Herbert Read by Howard Coster, 1934.
National Portrait Gallery. Licensed under CC-BY-NC-ND 3.0

Herbert Read


Herbert Read (1893–1968): English poet and literary critic, and one of the most influential art critics of the twentieth century. Son of a tenant farmer, he spent his first years in rural Yorkshire; at sixteen, he went to work as a bank clerk, then studied law and economics at Leeds University; later still, he joined the Civil Service, working first in the Ministry of Labour and then at the Treasury. During his years of service in WW1, he rose to be a captain in a Yorkshire regiment, the Green Howards (his war poems were published in Naked Warriors, 1919); and when on leave to receive the Military Cross in 1917, he arranged to dine with TSE. This launched a life-long friendship which he was to recall in ‘T.S.E. – A Memoir’, in T. S. Eliot: The Man and his Work, ed. Allen Tate (1966). He co-founded the journal Art & Letters, 1917–20, and wrote essays too for A. R. Orage, editor of the New Age. In 1922 he was appointed a curator in the department of ceramics and glass at the Victoria and Albert Museum; and in later years worked for the publishers Routledge & Kegan Paul, and as editor of the Burlington Magazine, 1933–9. By 1923 he was writing for the Criterion and was to become one of Eliot’s foremost contributors and a reliable adviser. In 1924 he edited T. E. Hulme’s posthumous Speculations. His later works include Art Now (1933); the introduction to the catalogue of the International Surrealist Exhibition held at the New Burlington Galleries, London, 1936; Art and Society (1937); Education through Art (1943), and A Concise History of Modern Painting (1959). In 1947 he founded (with Roland Penrose) the Institute of Contemporary Art; and he was knighted in 1953.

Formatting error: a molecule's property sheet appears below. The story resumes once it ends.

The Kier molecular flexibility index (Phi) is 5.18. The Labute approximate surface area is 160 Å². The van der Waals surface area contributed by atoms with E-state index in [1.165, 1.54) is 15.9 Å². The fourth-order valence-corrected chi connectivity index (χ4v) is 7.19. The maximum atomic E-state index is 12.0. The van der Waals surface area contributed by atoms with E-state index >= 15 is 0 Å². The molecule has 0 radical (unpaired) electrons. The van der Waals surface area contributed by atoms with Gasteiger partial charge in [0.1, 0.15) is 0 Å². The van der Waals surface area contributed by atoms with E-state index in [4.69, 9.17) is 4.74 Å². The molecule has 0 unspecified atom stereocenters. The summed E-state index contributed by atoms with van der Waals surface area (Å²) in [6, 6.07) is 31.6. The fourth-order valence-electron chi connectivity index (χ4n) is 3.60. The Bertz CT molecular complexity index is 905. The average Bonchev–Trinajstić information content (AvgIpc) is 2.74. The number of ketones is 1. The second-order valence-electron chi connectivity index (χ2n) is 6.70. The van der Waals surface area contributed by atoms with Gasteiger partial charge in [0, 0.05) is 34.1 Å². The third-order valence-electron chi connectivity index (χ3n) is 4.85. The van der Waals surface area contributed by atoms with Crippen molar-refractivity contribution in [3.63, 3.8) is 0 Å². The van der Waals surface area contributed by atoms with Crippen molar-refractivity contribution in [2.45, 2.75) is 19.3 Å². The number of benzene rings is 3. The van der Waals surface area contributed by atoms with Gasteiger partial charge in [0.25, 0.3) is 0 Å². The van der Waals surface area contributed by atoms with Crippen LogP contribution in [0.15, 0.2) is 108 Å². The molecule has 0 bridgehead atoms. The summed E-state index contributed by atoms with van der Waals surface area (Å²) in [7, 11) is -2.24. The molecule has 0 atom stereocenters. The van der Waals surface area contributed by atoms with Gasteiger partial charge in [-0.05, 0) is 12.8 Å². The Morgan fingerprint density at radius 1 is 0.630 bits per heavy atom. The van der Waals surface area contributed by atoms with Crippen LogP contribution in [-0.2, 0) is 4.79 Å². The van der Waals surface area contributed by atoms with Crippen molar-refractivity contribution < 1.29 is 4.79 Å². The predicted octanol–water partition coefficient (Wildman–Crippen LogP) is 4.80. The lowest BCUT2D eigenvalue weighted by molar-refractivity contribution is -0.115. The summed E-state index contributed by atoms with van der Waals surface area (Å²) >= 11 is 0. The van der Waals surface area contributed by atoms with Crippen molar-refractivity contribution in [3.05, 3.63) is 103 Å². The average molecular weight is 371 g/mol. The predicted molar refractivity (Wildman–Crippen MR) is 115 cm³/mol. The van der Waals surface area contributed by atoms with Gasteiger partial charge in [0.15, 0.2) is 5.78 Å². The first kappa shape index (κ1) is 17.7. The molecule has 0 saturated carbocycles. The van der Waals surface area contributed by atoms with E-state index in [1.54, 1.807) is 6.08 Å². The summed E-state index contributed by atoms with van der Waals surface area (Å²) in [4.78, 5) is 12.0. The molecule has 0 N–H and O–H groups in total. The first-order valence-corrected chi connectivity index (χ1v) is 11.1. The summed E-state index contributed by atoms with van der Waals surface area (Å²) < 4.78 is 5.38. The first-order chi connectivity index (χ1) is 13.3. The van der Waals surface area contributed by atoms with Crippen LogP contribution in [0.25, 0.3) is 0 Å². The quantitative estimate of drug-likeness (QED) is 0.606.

Eliot, Read was to recall (perhaps only half in jest), was ‘rather like a gloomy priest presiding over my affections and spontaneity’. According to Stephen Spender, Eliot said ‘of the anarchism of his friend Herbert Read, whom he loved and esteemed very highly: “Sometimes when I read Herbert’s inflammatory pamphlets I have the impression that I am reading the pronouncements of an old-fashioned nineteenth-century liberal”’ (‘Remembering Eliot’, The Thirties and After [1978], 251). Joseph Chiari recalled TSE saying of Read: ‘Ah, there is old Herbie, again; he can’t resist anything new!’ See further Read, ‘Eliot, The Leader’, Yorkshire Post, 5 Jan. 1965; James King, The Last Modern: A Life of Herbert Read (1990); Herbert Read Reassessed, ed. by D. Goodway (1998). Jason Harding, in ‘The Criterion’: Cultural Politics and Periodical Networks in Inter-War Britain (2002), calculates that Read wrote 68 book reviews, four articles, and five poems for the Criterion.